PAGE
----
Element 93 in our International Year of the Periodic Table series is neptunium. Neptunium is a radioactive metal with few uses – though it is found in smoke detectors, and is also predicted to have the largest liquid range of any element.

Neptunium is sandwiched between two better known radioactive elements: uranium and plutonium. It is itself radioactive and is largely generated by the irradiation of uranium in nuclear reactors. It’s estimated that around 2500 kilograms of neptunium was released into the atmosphere as a result of nuclear testing prior to the partial nuclear test ban treaty in 1963.

Neptunium itself has few current uses. Though, like uranium, it is fissionable, it has never been used as the basis for a nuclear reactor or weapon. It does appear in small (and safe) amounts in our homes, due to the radioactive decay of the americium used in smoke detectors.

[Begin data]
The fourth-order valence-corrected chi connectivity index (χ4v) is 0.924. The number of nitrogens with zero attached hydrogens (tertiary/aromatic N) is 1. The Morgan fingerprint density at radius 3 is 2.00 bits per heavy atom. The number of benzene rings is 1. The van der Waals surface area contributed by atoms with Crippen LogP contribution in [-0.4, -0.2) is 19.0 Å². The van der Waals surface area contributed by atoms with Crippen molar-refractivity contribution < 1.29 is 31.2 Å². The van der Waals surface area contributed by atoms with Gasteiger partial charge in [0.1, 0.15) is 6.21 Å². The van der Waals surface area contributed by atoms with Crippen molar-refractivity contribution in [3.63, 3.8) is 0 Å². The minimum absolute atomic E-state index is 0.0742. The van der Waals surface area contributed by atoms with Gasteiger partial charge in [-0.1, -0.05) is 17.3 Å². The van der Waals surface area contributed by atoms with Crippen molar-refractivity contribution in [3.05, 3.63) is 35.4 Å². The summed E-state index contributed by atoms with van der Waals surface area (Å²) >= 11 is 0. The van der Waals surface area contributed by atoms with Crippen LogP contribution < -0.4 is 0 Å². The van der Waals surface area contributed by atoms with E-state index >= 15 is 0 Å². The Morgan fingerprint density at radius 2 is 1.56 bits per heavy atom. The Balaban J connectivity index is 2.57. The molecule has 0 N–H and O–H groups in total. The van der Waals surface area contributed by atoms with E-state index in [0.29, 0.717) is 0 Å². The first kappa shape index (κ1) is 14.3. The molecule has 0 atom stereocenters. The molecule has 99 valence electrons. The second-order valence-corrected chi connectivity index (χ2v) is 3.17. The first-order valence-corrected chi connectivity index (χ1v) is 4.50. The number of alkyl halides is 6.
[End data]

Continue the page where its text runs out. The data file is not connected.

One distinction that neptunium can lay claim to is that it’s possibly the element that’s liquid over the largest range of temperatures. It melts at around 640 ˚C; while its boiling point has never been directly measured, it’s calculated to be 4174 ˚C. If this is indeed the case, it has a larger liquid range than gallium, which lays claim to the title if only directly measured temperatures for melting and boiling point are used.

Remember, you can keep track of all of the previous entries in this series on the site here, or on the Royal Society of Chemistry’s dedicated page.

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